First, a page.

Wednesday, February 8, 2012

Troma's FATHER'S DAY gets a more-than-it-deserves, midnight-only release


What the fuck hath Hobo With a Shotgun wrought? I'll tell you: a bottom-of-the-barrel piece of cinematic dreck titled FATHER'S DAY put together by a Winnipeg quintet called the Astron 6 (that bit of non-sequitur humor is about as funny as the movie ever gets) and foisted upon us courtesy of Troma Entertainment. Over my reviewing career, I have several times taken the trouble to praise Troma for its canny couplings of good, cheap sex, gore and humor. And I hope I will again someday. For now, I'll just say that the bottom of the barrel has been scraped yet again and is currently being fed, via midnight shows, to dumbed-down audiences across the nation. No wonder Father's Day has a IMBD rating of only 4. I'd call that generous. This movie actually makes its Hobo predecessor look like some kind of masterpiece of rich characterization, dense plotting and clear-eyed restraint.

Going its grind-house predecessors one better, the movie opens as though we are watching a schlocky late-night movie channel on TV, on which Father's Day is about to be shown. Wow-- that's creative. Then the film begins and we are bathed in blood and body parts. The plot unfurls: something about a cannibalistic killer of fathers and anyone else who gets in his way, who is pursued by everyone from a blind priest to his acolyte; another strong, silent type out for revenge; his sister; and a hustler called Twink whose dad has recently been killed.

The biggest problem with the movie is that any appreciation of humor seems to have deserted all concerned. Playing around with genre cliches can only get you so far, and that's about all the movie-makers have up their sleeve. This leaves us to wallow in the sex and the gore, which grows tiresome fast. Along the way we get the now de rigueur, faux trailer -- this time for some grade-Z Star Wars rip-off called Star Raiders, a premise long ago done to death.  While everything we see has been done before and better (but perhaps not more grossly) -- outside-the-body entrails, a little full frontal from some of the guys, bounteous boobs and ass from the gals -- we do finally get a semi-smart scene featuring Lloyd Kaufman (below), the head of Troma, here playing god (literally) and then, in a dual role... But let's not spoil the surprise.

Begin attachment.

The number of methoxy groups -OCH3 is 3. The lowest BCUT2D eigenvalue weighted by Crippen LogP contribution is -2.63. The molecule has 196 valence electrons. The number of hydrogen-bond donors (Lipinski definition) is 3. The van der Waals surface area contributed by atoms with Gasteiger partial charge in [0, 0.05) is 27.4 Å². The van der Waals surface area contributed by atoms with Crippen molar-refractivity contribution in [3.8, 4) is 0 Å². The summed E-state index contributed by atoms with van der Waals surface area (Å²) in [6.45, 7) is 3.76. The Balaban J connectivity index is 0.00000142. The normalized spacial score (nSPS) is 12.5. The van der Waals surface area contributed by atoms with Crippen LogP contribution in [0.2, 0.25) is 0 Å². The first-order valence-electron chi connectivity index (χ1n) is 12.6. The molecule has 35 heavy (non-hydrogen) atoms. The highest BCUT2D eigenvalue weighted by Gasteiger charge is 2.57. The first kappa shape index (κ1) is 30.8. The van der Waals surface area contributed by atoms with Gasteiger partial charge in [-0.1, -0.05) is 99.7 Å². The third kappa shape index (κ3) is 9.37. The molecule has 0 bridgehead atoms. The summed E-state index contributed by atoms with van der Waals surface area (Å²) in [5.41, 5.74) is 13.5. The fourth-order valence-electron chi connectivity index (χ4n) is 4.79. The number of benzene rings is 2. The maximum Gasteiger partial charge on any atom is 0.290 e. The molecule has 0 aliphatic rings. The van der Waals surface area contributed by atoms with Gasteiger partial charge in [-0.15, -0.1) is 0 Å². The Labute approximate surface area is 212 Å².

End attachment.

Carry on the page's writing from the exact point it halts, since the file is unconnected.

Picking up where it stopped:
This scene actually provokes a smile or two and should particularly please those of us who cannot abide religion. Father's Day, with a way-too-long running time of 100 minutes (stuff like this usually maxes out around 75 minutes), has already played Texas (in Austin, San Antonio and Katy) and now opens up at midnight movie screenings on Friday and Saturday, February 10 and 11, in New York (Sunshine Cinema) and Minneapolis (Lagoon Cinema).

Next week (Feb 17 and 18) look for it in Denver (Esquire Theatre) and Brookline, Mass. (Coolidge Corner). Los Angeles (Nuart) and Saskatoon, Canada (Broadway Theater), both get it on Feb. 24 and it arrives in San Diego on Feb 25 (Ken Cinema). March promises bookings in Columbus, DC, Dallas and Oak Cliff (TX), with Seattle the recipient in April.  Betcha all can't wait!

13 comments:

Anonymous said...

The stuff at the beginning to make it look like its airing on TV is done in order to fit inside a genre, not because the filmmakers think they're the first to do it. And I highly doubt that this movie had anything to do with Hobo. If you've seen their website, these guys have been doing this type of thing for years.

James van Maanen, said...

The movie already fits inside a genre so that opening doesn't make it fit any better or worse.

I went to the guys' web site prior to writing my review, and it looked as if they do some funny stuff. But I'm afraid this movie doesn't rise to that level. It's schlock/shock for the sake of schlock/shock, with the usual routine of trying to push the envelope even farther (when the envelope has already gone up in flames).

The aforesaid, plus the fact that the movie's look and color palette, reminded me a lot of Hobo is why I compared the two films. (Also, I believe that somewhere in the press materials for the movie, Troma's people have done the same thing.)